3. Unfortunately there are too many people out there willing to take your money without any regard towards your best interests. Over the weekend I had a very suspicious phone call from some lady who claimed to have worked for my dad some years back. She was sure to emphasize that my dad promised he would help her out if she needed it, and of course she needed help. While I refused to provide her with additional info, when she asked probing questions, she quickly got agitated and very rude and after about ten minutes she let me hang up the phone! Some people…

  4. I am really amazed these programs have the “confidence” to charge $10k to $20k for their programs. That’s wild. It would be interesting to find out what percentage of former clients actually earned their money back doing real estate deals. I would venture that it is a low percentage.

  5. I always find these posts interesting. This sounds like the newest multi-level marketing group, Nouveau Riche, and how they ask you to buy in for 20K, and then still want you to purchase properties through them that are not in good areas.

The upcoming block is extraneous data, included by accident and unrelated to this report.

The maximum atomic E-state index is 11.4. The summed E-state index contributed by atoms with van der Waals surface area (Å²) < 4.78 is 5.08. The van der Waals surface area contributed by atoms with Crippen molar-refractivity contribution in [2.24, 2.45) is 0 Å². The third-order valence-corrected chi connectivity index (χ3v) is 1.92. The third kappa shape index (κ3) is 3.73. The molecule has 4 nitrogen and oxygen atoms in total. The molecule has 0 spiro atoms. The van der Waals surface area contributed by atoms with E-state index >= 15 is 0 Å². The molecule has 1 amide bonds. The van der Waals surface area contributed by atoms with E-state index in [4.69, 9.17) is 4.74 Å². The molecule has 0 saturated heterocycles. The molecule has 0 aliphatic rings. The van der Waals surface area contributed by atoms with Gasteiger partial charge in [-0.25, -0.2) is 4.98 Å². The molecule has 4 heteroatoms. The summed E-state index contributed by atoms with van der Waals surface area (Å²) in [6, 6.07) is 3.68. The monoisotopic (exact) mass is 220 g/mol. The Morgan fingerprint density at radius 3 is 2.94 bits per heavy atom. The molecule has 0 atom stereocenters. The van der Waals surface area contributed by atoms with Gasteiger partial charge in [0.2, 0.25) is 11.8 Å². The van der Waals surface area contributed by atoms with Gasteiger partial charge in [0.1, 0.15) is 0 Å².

Shoot, I’ve been to a bootcamp that cost like $1,500. It was good information for a new investor like myself, but they wanted another 20 to go through some other courses. No way! Lastly, these bad apples is why me and some partners created our own business. To get rid of the scum ball real estate agents and gurus.

    Great post, I just wish more people understood this!

  6. Back in 2008 when you wrote this post an architect friend of mine said that if the property market collapses at least it will get rid of some of the idiots who want to get rich quick in the property market but don’t know what they are doing. I am sure over the last few years his assumption has come true. Unfortunately these people exist in all walks of life and they believe that others who found success are lucky so they chase quick gains that don’t exist. They don’t realize that real luck as they see it is actually earned and worked for, effort is required. Nice post.